Timmy the Monkey and Carrie from Think Geek!
So excited to finally see Discovery with my boys.















The following weekend, my family decided to head to the Udvar-Hazy center to take a look at Discovery up close and personal. We weren’t the only people with this same idea, it was packed! She was a beautiful sight, covered in her patchwork of thermal blankets and the engine cone was still attached. It was awesome. While we were there we met up with Timmy the monkey and Carrie from ThinkGeek. It was so much fun sharing history with so many people, not to mention seeing the smile on my 3-year-old’s face when he told me that he wanted to go to space. We even left a little bit of GeekMom and GeekDad behind on a shuttle tire to be preserved in the Smithsonian!

As a finale for the month, our family attended the 2012 USA Science and Engineering Festival this past weekend. We were lured by a chance to finally meet GeekMom’s publisher Ken Denmead during his book signing for The Geek Dad Book for Aspiring Mad Scientists, but stayed for the truly overwhelming amount of coolness we were surrounded by. I have never seen so many amazing exhibits in one place, the majority of them being hands on! Our family learned about different forms of auto fuel as compared to gasoline, we saw a snake robot, we were able to watch an entire line of MakerBots in action, we played with circus physics and met Sid the Science Kid and Super Grover in person! With two little ones, it was incredibly overwhelming, but I wouldn’t have missed it for the world, and have already put it on our schedule for next year.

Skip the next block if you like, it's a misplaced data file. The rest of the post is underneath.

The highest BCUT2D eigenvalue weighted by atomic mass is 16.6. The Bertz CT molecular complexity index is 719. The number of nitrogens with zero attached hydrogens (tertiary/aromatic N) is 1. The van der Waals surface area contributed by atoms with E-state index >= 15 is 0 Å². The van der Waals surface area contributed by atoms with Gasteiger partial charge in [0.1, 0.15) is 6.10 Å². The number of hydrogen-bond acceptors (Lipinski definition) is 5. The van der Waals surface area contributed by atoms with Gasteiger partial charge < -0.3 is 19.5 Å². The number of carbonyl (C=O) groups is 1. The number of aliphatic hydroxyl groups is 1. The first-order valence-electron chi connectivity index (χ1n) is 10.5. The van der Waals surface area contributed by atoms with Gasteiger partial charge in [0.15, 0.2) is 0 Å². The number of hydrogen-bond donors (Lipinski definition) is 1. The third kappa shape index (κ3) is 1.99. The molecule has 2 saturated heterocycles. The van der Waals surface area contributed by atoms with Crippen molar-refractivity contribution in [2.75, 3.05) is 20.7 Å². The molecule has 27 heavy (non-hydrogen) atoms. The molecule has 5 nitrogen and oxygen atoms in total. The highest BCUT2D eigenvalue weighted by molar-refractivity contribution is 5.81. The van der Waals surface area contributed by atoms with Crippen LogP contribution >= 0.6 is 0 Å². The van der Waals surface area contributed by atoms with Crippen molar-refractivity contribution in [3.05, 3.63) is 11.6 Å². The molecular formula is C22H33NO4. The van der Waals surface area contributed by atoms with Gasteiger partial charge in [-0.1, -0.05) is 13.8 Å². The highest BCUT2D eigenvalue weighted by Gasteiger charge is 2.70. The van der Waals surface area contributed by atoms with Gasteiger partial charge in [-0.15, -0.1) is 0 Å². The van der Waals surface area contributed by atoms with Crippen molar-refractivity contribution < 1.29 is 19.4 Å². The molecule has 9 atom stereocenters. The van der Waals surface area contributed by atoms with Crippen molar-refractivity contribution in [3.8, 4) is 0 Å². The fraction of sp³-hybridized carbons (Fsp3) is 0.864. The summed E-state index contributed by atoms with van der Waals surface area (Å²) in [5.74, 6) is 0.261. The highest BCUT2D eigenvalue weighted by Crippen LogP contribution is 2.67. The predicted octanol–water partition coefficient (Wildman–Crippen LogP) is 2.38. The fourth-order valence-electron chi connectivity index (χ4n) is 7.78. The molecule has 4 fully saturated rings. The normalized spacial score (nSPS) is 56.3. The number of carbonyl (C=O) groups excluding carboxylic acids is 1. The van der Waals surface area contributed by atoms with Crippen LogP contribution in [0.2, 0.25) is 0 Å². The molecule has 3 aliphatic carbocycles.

Our Family with GeekDad/GeekMom publisher Ken Denmead, my son was instantly in love with the blow gun Ken showed him.
Meeting Sid the Science Kid!!!
Meeting Super Grover












Did any of you have any especially memorable geeky activities in the last month? Are you from the DC area and get to experience any of these events too? GeekMom would love to hear from you!